The Pentagon Channel will air a 90-minute live broadcast of the “Military Idol” finals.
Installations holding “Military Idol” competitions include: Fort McCoy, WI; Fort Leonard Wood, MO; Fort Carson, CO; Fort Lewis, WA; Fort Myer, Fort Lee and Fort Eustis, VA; Fort Sam Houston, TX; Fort Sill, OK; Fort Irwin, CA; Fort Huachuca, AZ; Fort Jackson, SC; Fort Knox, KY; Fort Bragg, NC; Fort Gordon, GA; Fort Rucker, AL; Schofield Barracks, HI; Fort Richardson, AK; Hohenfels, Wurzburg, Baumholder, Heidelberg, Weisbaden, Bamberg, Hanau, Ansbachand and Darmstadt, Germany; Chievers, Belgiuim; Camp Casey, Camp Walker, Camp Humpreys and Yongsan, Korea; and Camp Zama, Japan.
Competition dates, complete rules and additional information can be found at www.militaryidol.com.
Army Second in Inter-Service Chess Championships
SPC Mustapha Kahlouch recently led the All-Army chess team to a second-place finish behind Air Force and earned a spot in the NATO Chess Championships during the 2005 Inter-Service Chess Championships scheduled for 21–27 August.
Military chess aficionados said they cherished the camaraderie during the Inter-Service Chess Championships held 5–11 June at the Fort Myer, Virginia, Community Center.
“It’s a good feeling, especially on the Army side, because we didn’t know each other. Now we’re pretty close,” Kahlouch said. (From USACFSC Public Affairs.)
When married Soldiers deploy, their families shoulder additional burdens during the prolonged absences. Many of these burdens can be lightened with a little preparation on the part of the Soldier and the spouse well ahead of receiving deployment orders.
• Set up a power of attorney, one for financial matters and one for health matters. The base Legal Affairs office can help. This would be a good opportunity to get wills written, too.
• Work out a budget together, listing who pays the bills each month and making sure additional costs caused by deployments can be covered. Establish a separate checking account the spouse can use to run the household, and set up a pay allotment that goes directly into that checking account.
• Make child care plans. Set up contingencies, especially if both spouses work and regularly switch off minding the children. Even if the spouse doesn’t have a job, enlist the help of a friend or colleague to call on in emergencies.
• Make a list of next of kin, personal lawyer, family mechanic, trusted friends and the like, with phone numbers and addresses.
• Get in touch with next of kin of both the Soldier and the spouse to tell them how to contact the Soldier in case of emergency and let them know the assistance available to them.
• Check the expiration dates on military ID cards. Also make sure the Emergency Data Cards and Family Care Plans are up to date.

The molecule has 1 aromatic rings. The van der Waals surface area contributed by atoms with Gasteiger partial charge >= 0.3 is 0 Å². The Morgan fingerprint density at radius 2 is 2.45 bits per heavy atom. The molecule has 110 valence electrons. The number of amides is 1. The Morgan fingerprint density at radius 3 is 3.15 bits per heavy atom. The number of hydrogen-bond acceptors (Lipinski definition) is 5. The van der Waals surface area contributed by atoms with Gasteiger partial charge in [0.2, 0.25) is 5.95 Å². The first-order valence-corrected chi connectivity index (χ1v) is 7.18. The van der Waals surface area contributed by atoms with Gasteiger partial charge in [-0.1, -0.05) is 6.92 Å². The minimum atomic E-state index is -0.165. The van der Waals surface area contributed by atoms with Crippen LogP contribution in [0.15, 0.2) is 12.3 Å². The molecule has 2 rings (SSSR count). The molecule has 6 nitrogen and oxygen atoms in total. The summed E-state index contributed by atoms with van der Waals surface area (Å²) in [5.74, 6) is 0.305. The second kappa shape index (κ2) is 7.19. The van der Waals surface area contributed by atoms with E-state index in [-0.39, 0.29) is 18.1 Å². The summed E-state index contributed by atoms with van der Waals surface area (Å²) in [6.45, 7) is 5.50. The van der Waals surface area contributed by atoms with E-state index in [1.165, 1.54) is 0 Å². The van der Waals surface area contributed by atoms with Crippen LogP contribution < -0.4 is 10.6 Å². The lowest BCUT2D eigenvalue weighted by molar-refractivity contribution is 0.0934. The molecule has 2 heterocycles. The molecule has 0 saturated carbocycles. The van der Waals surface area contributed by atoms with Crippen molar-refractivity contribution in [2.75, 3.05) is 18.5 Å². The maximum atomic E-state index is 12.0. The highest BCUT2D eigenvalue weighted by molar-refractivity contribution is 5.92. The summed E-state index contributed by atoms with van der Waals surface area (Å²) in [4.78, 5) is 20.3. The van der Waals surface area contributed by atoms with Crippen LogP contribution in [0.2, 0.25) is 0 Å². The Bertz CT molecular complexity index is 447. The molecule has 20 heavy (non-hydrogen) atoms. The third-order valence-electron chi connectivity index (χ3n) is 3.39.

• Check the car and major home appliances to make sure they are in good working order.
• Give family members a tour of the house to show them the fuse box, water heater, furnace, etc., and a tour of the post to show them the locations of the Army Community Service Center, chapel and unit.
• Create an “important documents” file that is secure but that the spouse can easily access. Among the documents that should be readily available are medical, shot and dental records for every family member (including pets), birth certificates/adoption papers for each family member, citizenship or naturalization papers, marriage certificate, divorce papers, death certificates, discharge papers, passports and visas, copies of orders, leave and earnings statements, wills and living wills, real estate documents such as leases, mortgages and deeds, car title and registration, federal and state tax returns, and a list of credit cards, installment contracts and loans with account numbers. (From AUSA/Institute of Land Warfare.)
Letters to the Editor. . .
Please allow me to add my objection to the host of others you hopefully received concerning the cover story headline “NCO Wins Military’s Highest Honor” in your 2nd Quarter NCO Update. Although the photograph’s caption correctly reflects that SFC Paul Ray Smith earned the Congressional Medal of Honor (as opposed to “winning” it), I am compelled to point out the headline detracts from the exceptionally heroic acts SFC Smith selflessly performed while earning the Medal. Thank you.
MSG Chris McCreary
Your headline reads “NCO Wins Military’s Highest Honor.” Does anybody really “win” the Medal of Honor? Since most Medals of Honor are presented posthumously, I wouldn’t call that “winning.” I know all the medals I have were “earned” with lots of blood, sweat, and sometimes tears. You do use the word “earned” in the photo caption, and I think that’s what SFC Smith did. He earned the Medal of Honor.
SFC Greg K. Harkness
NCO Update would like to hear from you. We want to know your opinions and possibly publish them in future issues. Please send your letters to Editor, NCO Update, AUSA, 2425 Wilson Boulevard, Arlington, VA 22201. Letters are also accepted via e-mail at ILWResearch@ausa.org with the subject line “Letters to the Editor.”